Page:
We chose the Innovate MTX-L all-in-one digital air/fuel ratio gauge with built-in digital wideband controller for accurate and fast wideband readings for critical air/fuel monitoring. The Civic runs in closed loop off the wideband at partial throttle and switches to open loop at full throttle, similar to the function of the stock ECU. When we say that the engine runs in full closed loop, the Innovate MTX-L wideband 02 sensor is used as the primary and the OEM 02 has been disabled.
Gary Castillo of Design Craft Fabrication welded an additional O2 bung onto the Blox Racing test pipe for our Innovate MTX-L.
Hondata supplied us with a non-VTEC P06 ('92-95 OBD-I Civic DX) ECU prior to installation. It required wiring up an external relay for VTEC switching, which operates through the S300's designated external output settings.
SARD Fuel Pressure Regulator
Prior to tuning, we backed off the valve lash by approximately 10-11 thousands per recommendations from Honda guru Oscar Jackson of Jackson Racing and replaced our OEM fuel pressure regulator with an adjustable SARD unit. The SARD adjustable fuel pressure regulator utilizes an extra lightweight diaphragm assembly that provides excellent pulsation damping; to dampen the pressure spikes caused by high flow fuel pumps and cycling injectors (especially non-factory high flow fuel injectors). We installed the unit with their optional fuel rail adapter kit for the specific reason of bumping up the factory fuel pressure from 43 to 65 psi. Why the increase in fuel pressure, you ask? We found that the increase in pressure along with tuning the Hondata S300 allowed our OEM 190cc injectors to flow at a mere 40 percent duty cycle. In closed loop mode at part throttle the ECM will detect the increased fuel flowing from O2 sensor data and reduce injector pulse width to maintain proper AFR. Any tuner who has worked on fuel injection understands the immediate benefits of higher fuel pressure in relation to atomization and may help in power production if the fuel being used is completing the burn in the time available before the exhaust valve opens.
Tuned To Perfection
Doug went to work by leaning out the maps at partial throttle and idle until the engine ran roughly/misfired and then slowly added fuel. The fuel maps were developed completely from scratch, as we had no base maps for this engine.
Large changes in air/fuel ratio for this engine caused small changes in power. Doug stated he could have tuned the engine for WOT at 14.5-15:1 AFR with only a couple of horsepower drop compared to tuning it for 13:1 AFR that gave max power. That means about a 15 percent improvement in economy for about a 2 percent power drop (we didn't have the original computer to benchmark against so this is only a comparison to a non-VX motor).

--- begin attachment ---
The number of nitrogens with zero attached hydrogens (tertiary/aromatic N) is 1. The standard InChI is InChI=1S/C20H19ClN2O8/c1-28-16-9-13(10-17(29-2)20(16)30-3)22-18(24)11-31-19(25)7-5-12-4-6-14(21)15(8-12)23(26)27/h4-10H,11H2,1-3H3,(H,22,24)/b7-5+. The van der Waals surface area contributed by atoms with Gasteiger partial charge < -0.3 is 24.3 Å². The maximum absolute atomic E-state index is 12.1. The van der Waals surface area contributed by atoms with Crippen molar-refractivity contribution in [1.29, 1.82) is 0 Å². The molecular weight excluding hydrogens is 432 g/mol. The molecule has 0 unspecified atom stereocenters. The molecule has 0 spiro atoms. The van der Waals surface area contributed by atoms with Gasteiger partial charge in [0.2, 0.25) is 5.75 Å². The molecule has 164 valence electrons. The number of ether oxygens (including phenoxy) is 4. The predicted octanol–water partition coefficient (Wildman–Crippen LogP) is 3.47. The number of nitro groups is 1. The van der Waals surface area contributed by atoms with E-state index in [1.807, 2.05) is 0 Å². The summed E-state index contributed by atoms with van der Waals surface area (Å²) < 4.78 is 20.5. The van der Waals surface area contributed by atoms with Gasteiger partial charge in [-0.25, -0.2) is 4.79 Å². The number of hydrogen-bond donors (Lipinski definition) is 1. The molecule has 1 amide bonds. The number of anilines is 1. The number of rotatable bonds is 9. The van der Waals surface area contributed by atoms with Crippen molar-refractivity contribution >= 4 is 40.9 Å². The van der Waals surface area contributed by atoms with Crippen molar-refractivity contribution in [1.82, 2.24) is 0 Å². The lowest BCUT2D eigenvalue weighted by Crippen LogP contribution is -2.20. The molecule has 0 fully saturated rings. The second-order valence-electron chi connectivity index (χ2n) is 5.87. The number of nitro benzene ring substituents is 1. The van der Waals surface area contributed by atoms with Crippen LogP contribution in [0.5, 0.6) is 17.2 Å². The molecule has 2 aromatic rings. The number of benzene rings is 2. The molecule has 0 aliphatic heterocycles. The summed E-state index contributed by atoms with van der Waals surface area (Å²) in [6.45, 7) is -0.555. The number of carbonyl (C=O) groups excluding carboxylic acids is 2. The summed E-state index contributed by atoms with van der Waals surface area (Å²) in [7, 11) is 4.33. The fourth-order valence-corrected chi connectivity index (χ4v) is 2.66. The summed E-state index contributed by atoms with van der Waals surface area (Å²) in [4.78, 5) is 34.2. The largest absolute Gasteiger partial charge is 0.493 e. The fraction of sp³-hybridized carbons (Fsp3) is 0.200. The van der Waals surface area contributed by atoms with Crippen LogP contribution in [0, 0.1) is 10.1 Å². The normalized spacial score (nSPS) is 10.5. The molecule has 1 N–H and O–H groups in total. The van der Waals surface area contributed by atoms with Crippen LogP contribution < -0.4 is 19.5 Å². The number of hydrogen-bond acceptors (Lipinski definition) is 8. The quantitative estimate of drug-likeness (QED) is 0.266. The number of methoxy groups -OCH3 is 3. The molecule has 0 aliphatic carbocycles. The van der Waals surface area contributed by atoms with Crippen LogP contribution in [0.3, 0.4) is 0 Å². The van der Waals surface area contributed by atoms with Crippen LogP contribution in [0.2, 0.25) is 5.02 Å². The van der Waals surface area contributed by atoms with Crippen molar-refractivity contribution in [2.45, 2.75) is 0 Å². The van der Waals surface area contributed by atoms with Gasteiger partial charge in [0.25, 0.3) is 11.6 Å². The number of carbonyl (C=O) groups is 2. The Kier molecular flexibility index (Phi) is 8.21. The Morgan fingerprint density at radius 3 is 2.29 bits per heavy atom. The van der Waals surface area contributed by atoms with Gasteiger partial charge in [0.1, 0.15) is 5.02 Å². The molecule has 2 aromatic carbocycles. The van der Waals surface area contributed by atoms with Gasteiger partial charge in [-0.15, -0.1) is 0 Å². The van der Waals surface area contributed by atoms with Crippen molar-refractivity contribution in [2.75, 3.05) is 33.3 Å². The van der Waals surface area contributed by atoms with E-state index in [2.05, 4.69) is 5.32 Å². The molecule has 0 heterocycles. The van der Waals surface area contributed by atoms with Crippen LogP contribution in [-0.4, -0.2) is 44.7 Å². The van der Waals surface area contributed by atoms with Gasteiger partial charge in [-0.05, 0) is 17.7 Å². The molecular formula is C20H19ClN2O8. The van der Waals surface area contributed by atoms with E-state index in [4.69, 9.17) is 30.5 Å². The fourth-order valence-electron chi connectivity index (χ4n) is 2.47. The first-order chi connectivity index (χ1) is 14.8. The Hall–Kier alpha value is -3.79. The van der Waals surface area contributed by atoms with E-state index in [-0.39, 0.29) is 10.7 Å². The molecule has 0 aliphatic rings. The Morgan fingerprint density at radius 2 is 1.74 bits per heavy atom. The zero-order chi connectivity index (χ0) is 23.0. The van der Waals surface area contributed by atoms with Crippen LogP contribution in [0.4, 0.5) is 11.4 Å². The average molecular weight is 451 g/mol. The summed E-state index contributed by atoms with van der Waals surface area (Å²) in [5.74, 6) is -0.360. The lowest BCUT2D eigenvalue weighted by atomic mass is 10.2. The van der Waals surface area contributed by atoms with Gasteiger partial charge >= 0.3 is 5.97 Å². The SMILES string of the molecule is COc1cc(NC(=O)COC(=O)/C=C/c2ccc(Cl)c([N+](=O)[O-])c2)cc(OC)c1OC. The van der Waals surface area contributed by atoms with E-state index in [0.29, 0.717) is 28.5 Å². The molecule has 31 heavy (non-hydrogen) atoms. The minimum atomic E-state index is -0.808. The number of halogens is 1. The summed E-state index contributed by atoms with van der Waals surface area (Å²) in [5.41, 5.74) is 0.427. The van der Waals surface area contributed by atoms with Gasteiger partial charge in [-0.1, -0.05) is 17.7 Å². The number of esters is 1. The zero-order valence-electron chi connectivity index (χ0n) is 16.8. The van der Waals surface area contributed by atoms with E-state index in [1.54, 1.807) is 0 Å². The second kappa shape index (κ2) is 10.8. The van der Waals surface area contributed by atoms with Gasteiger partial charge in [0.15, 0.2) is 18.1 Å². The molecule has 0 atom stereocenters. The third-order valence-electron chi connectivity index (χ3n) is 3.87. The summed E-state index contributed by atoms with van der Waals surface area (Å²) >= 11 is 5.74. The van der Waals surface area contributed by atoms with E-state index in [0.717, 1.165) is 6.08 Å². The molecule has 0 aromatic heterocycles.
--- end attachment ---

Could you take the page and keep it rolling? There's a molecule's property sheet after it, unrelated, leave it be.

Upon testing, we concluded at partial throttle. The car would run smoothly at 18 to 20:1 AFR with no misfiring. A Blox Racing adjustable cam gear was thrown into the tuning equation to find a balance between good fuel economy and throttle response.
Notice the D15Z1 engine makes the most torque in the earlier rpm from 1,500 to 3,000 rpm before tapering off. Our first run of the day without tuning and the P06 ECU in place netted 66.4 hp and 71.9 lb-ft of torque.
With proper tuning of both low and high cam, we were able to boast 100.3 whp and 115.8 lb-ft of torque for our final run. Impressive numbers for a car that delivers a factory rated 92 hp/97 lb-ft of torque. For those doubters who say you can't gain horsepower and fuel efficiency at the same time, well . . . the proof is in the pudding.
Following our tuning session, we took the car on the street for some partial throttle street tuning to see how the car would perform. We followed that with a quick spark plug inspection, which displayed a perfect brown hue--a condition that indicated our engine was ready to rock 'n' roll for our upcoming trip.
As our project build comes to an end, we're not done just yet; we're just weeks away from packing our bags and setting off on an adventurous trip to destinations unknown. The long days and nights invested into making our project a budding reality comes down to a true test for fuel economy and how well the car will fare as we take Project Sipper on a five-day road trip to see if our build has helped to increase the vehicle overall mpg. Stay tuned for a breakdown of our cross-country coverage in the next issue.